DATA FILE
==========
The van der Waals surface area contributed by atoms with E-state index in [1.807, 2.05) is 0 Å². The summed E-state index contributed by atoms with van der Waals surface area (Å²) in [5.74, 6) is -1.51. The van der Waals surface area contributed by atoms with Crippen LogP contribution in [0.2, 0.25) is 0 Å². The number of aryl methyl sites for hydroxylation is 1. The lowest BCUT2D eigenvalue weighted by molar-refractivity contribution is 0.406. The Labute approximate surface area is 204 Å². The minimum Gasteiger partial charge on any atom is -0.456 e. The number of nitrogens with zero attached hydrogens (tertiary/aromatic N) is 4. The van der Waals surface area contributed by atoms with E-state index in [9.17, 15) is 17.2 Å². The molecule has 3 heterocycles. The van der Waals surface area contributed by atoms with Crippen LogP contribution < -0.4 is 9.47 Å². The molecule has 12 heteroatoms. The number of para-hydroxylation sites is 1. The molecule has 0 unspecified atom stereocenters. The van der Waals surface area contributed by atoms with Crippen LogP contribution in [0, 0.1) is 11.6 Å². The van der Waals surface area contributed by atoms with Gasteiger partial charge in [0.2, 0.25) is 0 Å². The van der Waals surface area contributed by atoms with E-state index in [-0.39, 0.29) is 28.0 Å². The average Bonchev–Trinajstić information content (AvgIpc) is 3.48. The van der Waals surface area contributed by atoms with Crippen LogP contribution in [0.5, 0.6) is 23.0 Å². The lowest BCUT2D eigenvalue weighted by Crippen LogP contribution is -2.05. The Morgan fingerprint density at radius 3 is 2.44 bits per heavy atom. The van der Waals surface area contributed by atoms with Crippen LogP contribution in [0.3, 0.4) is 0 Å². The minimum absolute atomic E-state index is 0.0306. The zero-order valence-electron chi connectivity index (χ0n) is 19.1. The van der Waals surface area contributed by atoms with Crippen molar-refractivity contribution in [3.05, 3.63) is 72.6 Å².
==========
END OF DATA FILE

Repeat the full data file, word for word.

The van der Waals surface area contributed by atoms with E-state index in [1.807, 2.05) is 0 Å². The summed E-state index contributed by atoms with van der Waals surface area (Å²) in [5.74, 6) is -1.51. The van der Waals surface area contributed by atoms with Crippen LogP contribution in [0.2, 0.25) is 0 Å². The number of aryl methyl sites for hydroxylation is 1. The lowest BCUT2D eigenvalue weighted by molar-refractivity contribution is 0.406. The Labute approximate surface area is 204 Å². The minimum Gasteiger partial charge on any atom is -0.456 e. The number of nitrogens with zero attached hydrogens (tertiary/aromatic N) is 4. The van der Waals surface area contributed by atoms with E-state index in [9.17, 15) is 17.2 Å². The molecule has 3 heterocycles. The van der Waals surface area contributed by atoms with Crippen LogP contribution < -0.4 is 9.47 Å². The molecule has 12 heteroatoms. The number of para-hydroxylation sites is 1. The molecule has 0 unspecified atom stereocenters. The van der Waals surface area contributed by atoms with Crippen LogP contribution in [0, 0.1) is 11.6 Å². The van der Waals surface area contributed by atoms with Gasteiger partial charge in [0.2, 0.25) is 0 Å². The van der Waals surface area contributed by atoms with E-state index in [-0.39, 0.29) is 28.0 Å². The average Bonchev–Trinajstić information content (AvgIpc) is 3.48. The van der Waals surface area contributed by atoms with Crippen LogP contribution in [0.5, 0.6) is 23.0 Å². The lowest BCUT2D eigenvalue weighted by Crippen LogP contribution is -2.05. The Morgan fingerprint density at radius 3 is 2.44 bits per heavy atom. The van der Waals surface area contributed by atoms with Crippen LogP contribution in [0.3, 0.4) is 0 Å². The minimum absolute atomic E-state index is 0.0306. The zero-order valence-electron chi connectivity index (χ0n) is 19.1. The van der Waals surface area contributed by atoms with Crippen molar-refractivity contribution in [3.05, 3.63) is 72.6 Å².